‘Jackie’ Crafts Roundtable: Making a Quasi-Horror Film About Grief and Legacy

With "Jackie," starring Natalie Portman, it was important to get inside the First Lady's head and overcome the trauma of JFK's assassination.

“Jackie”

There’s a lurid fascination in “Jackie” about the eponymous First Lady’s PTSD following JFK’s assassination. Chilean director Pablo Larraín (Oscar submissions “No” and “Neruda”) approached the movie as an outsider looking in, trying to get close to Mrs. Kennedy (Oscar contender Natalie Portman) as she tried to overcome her grief.

“It’s a horror film in a way because it tells the story of a woman, with a terrible trauma,” Larraín’s frequent editor Sebastian Sepulveda told IndieWire. “So Pablo made the right choice putting the camera very near to her. And the score too [by Mica Levi] helped a lot in establishing this melancholy mood.”

Cinematographer Stephane Fontaine (“Elle”) chose to use Super 16mm and a lot of held-held shots for both aesthetic and practical reasons. “You’ve got archival footage and two different kinds of period footage,” he said. “The 1962 White House Tour that she did for CBS, which was shot on video and we shot on video as well, and our footage needed to be damaged to match the footage we were able to use for the funeral procession.”

"Jackie"

“Jackie”

“And just being able to look at her — she’s really fascinating, Natalie, as Jackie. And we shot very long takes,” Fontaine said, “sometimes up to a full magazine [of 10 minutes]. Which meant that watching dailies, you’d spend hours looking at her face, moving in the White House.”

The saturated, Kodachrome look dominates most of the film compared to the more subdued and softer sequences with the magazine interviewer played by Billy Crudup. “The interviews are quite different in that we [only had three days] to shoot them on the East Coast,”  Fontaine added. “And since there were a lot of pages, for the first time we used two cameras [on each actor], which meant that physically they couldn’t see each other at all.”

By contrast, the cinematographer said “the White House needed to feel like a shelter compared to all the chaos outside with the assassination.”

Editorially, it was a non-linear challenge for Sepulveda, as the movie jumps back and forth in chronology between the White House Tour, the interview, the assassination, a meeting between Jackie and her priest (John Hurt) and preparations for the funeral procession. “Pablo and I talked about it being an emotional movie — and I was able to navigate through that,” he said.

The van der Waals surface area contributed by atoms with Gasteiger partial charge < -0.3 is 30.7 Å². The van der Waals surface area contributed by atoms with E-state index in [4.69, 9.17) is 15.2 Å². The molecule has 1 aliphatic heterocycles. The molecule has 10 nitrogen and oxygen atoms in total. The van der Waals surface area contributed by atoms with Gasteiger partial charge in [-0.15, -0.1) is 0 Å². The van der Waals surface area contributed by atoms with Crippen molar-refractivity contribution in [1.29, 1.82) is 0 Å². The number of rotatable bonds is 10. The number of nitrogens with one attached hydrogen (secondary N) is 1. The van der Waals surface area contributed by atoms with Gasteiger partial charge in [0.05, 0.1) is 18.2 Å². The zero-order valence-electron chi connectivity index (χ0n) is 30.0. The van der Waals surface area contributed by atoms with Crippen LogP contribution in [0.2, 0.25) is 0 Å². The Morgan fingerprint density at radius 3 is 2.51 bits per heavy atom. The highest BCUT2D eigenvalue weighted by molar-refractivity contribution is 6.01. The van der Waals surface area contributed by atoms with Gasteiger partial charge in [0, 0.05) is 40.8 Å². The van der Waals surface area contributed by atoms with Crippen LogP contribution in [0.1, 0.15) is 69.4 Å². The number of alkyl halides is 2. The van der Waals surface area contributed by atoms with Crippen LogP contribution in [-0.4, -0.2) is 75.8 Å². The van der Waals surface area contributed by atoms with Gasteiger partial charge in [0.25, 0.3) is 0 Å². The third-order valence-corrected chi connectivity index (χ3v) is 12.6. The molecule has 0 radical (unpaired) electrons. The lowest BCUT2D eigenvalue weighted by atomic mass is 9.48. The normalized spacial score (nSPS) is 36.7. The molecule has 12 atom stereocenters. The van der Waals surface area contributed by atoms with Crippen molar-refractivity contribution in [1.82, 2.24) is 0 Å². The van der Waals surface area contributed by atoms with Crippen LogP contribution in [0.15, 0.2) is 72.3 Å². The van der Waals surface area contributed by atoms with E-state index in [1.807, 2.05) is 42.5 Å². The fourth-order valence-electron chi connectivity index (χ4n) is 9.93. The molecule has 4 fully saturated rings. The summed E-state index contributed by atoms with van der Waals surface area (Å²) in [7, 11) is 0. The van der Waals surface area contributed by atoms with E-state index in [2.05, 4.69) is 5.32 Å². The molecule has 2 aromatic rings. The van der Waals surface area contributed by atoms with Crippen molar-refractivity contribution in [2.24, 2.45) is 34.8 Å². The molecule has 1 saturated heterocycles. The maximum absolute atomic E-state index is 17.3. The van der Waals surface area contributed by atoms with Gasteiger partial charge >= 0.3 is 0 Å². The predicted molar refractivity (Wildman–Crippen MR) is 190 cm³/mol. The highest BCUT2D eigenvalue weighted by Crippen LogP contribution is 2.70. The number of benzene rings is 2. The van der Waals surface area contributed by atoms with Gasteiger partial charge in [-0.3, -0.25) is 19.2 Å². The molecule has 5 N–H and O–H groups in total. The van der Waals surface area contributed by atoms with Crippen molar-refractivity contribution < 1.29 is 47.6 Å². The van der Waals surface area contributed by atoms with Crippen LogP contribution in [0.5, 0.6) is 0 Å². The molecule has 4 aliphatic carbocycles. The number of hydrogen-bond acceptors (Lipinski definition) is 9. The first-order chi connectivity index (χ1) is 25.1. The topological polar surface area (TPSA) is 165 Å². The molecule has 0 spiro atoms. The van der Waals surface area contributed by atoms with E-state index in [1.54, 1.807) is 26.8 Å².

Composer Levi (“Under the Skin”) created a haunting synthesis of classical and jazz. “I generated some music that she might’ve been interested in at that time, and that dictated what kind of instruments to use,” she told IndieWire. “So I have elements that are half-orchestral and half-jazz with strings and the vibraphone.”

"Jackie"

“Jackie”

One of the first pieces Levi composed was a light waltz when Jackie’s on the plane to Dallas with JFK. This consists of clarinet and flute.

“Then the waltz comes apart when she’s in the hospital,” Levi said. “It’s very dislocating and the instruments are broken down into [separate pieces].”

Levi composed several themes for the score and the director, editor and sound designer David Miranda then decided where to place them — or not — since most of the movie contains no music.

Miranda said there was a minimalist approach to sound design and was therefore selective in his choices. “In dealing with the bigger events like the assassination and the funeral, we [emphasized] the sound of cars driving and flags flying,” Miranda said. “But one of the decisions early on was to replace Jackie Kennedy’s voice with Natalie Portman’s voice [who not only captures the accent but the intonation] during the White House Tour. And, as far as the interviews, it was more of a naturalistic sound [containing a less girlish intonation by Portman].”

As with everything else, it was about getting inside Jackie’s head in her journey from trauma to legacy.

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